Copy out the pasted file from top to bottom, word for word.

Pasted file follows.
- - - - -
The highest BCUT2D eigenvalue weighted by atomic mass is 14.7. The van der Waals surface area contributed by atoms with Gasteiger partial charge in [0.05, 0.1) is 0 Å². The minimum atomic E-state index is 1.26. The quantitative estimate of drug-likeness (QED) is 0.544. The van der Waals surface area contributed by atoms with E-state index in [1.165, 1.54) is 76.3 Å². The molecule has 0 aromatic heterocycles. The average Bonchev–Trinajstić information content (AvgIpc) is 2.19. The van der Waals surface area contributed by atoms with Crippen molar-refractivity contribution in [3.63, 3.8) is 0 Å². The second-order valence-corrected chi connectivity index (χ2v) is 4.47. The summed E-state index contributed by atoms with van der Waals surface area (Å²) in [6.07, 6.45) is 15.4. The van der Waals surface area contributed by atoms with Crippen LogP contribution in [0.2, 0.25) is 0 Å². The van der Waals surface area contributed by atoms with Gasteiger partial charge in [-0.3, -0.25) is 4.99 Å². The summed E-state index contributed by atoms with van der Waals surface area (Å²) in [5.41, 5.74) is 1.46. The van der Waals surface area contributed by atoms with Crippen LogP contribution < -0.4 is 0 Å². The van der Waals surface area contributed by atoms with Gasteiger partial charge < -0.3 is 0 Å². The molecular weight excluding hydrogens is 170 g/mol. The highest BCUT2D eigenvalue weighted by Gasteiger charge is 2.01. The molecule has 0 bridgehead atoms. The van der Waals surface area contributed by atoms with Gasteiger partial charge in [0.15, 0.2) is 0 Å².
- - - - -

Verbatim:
The highest BCUT2D eigenvalue weighted by atomic mass is 14.7. The van der Waals surface area contributed by atoms with Gasteiger partial charge in [0.05, 0.1) is 0 Å². The minimum atomic E-state index is 1.26. The quantitative estimate of drug-likeness (QED) is 0.544. The van der Waals surface area contributed by atoms with E-state index in [1.165, 1.54) is 76.3 Å². The molecule has 0 aromatic heterocycles. The average Bonchev–Trinajstić information content (AvgIpc) is 2.19. The van der Waals surface area contributed by atoms with Crippen molar-refractivity contribution in [3.63, 3.8) is 0 Å². The second-order valence-corrected chi connectivity index (χ2v) is 4.47. The summed E-state index contributed by atoms with van der Waals surface area (Å²) in [6.07, 6.45) is 15.4. The van der Waals surface area contributed by atoms with Crippen LogP contribution in [0.2, 0.25) is 0 Å². The van der Waals surface area contributed by atoms with Gasteiger partial charge in [-0.3, -0.25) is 4.99 Å². The summed E-state index contributed by atoms with van der Waals surface area (Å²) in [5.41, 5.74) is 1.46. The van der Waals surface area contributed by atoms with Crippen LogP contribution < -0.4 is 0 Å². The van der Waals surface area contributed by atoms with Gasteiger partial charge < -0.3 is 0 Å². The molecular weight excluding hydrogens is 170 g/mol. The highest BCUT2D eigenvalue weighted by Gasteiger charge is 2.01. The molecule has 0 bridgehead atoms. The van der Waals surface area contributed by atoms with Gasteiger partial charge in [0.15, 0.2) is 0 Å².